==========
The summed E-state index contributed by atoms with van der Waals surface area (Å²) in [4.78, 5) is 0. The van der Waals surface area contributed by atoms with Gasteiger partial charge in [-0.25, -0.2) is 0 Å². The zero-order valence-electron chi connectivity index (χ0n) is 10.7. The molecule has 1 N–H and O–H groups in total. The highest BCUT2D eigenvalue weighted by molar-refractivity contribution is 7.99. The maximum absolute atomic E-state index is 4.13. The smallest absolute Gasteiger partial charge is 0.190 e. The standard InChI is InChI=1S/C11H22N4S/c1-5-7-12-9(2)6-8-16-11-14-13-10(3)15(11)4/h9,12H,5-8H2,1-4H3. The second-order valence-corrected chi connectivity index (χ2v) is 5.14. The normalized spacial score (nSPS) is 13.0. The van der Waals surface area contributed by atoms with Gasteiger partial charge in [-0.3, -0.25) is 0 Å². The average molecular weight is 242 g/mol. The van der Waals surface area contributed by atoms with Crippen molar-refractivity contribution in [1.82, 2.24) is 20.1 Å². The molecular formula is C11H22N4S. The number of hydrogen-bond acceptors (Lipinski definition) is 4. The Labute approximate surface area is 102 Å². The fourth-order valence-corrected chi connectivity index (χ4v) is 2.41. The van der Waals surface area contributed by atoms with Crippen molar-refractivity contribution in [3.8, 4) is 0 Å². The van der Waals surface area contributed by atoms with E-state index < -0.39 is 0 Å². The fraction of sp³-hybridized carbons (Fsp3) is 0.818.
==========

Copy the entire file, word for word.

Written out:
The summed E-state index contributed by atoms with van der Waals surface area (Å²) in [4.78, 5) is 0. The van der Waals surface area contributed by atoms with Gasteiger partial charge in [-0.25, -0.2) is 0 Å². The zero-order valence-electron chi connectivity index (χ0n) is 10.7. The molecule has 1 N–H and O–H groups in total. The highest BCUT2D eigenvalue weighted by molar-refractivity contribution is 7.99. The maximum absolute atomic E-state index is 4.13. The smallest absolute Gasteiger partial charge is 0.190 e. The standard InChI is InChI=1S/C11H22N4S/c1-5-7-12-9(2)6-8-16-11-14-13-10(3)15(11)4/h9,12H,5-8H2,1-4H3. The second-order valence-corrected chi connectivity index (χ2v) is 5.14. The normalized spacial score (nSPS) is 13.0. The van der Waals surface area contributed by atoms with Gasteiger partial charge in [-0.3, -0.25) is 0 Å². The average molecular weight is 242 g/mol. The van der Waals surface area contributed by atoms with Crippen molar-refractivity contribution in [1.82, 2.24) is 20.1 Å². The molecular formula is C11H22N4S. The number of hydrogen-bond acceptors (Lipinski definition) is 4. The Labute approximate surface area is 102 Å². The fourth-order valence-corrected chi connectivity index (χ4v) is 2.41. The van der Waals surface area contributed by atoms with Crippen molar-refractivity contribution in [3.8, 4) is 0 Å². The van der Waals surface area contributed by atoms with E-state index < -0.39 is 0 Å². The fraction of sp³-hybridized carbons (Fsp3) is 0.818.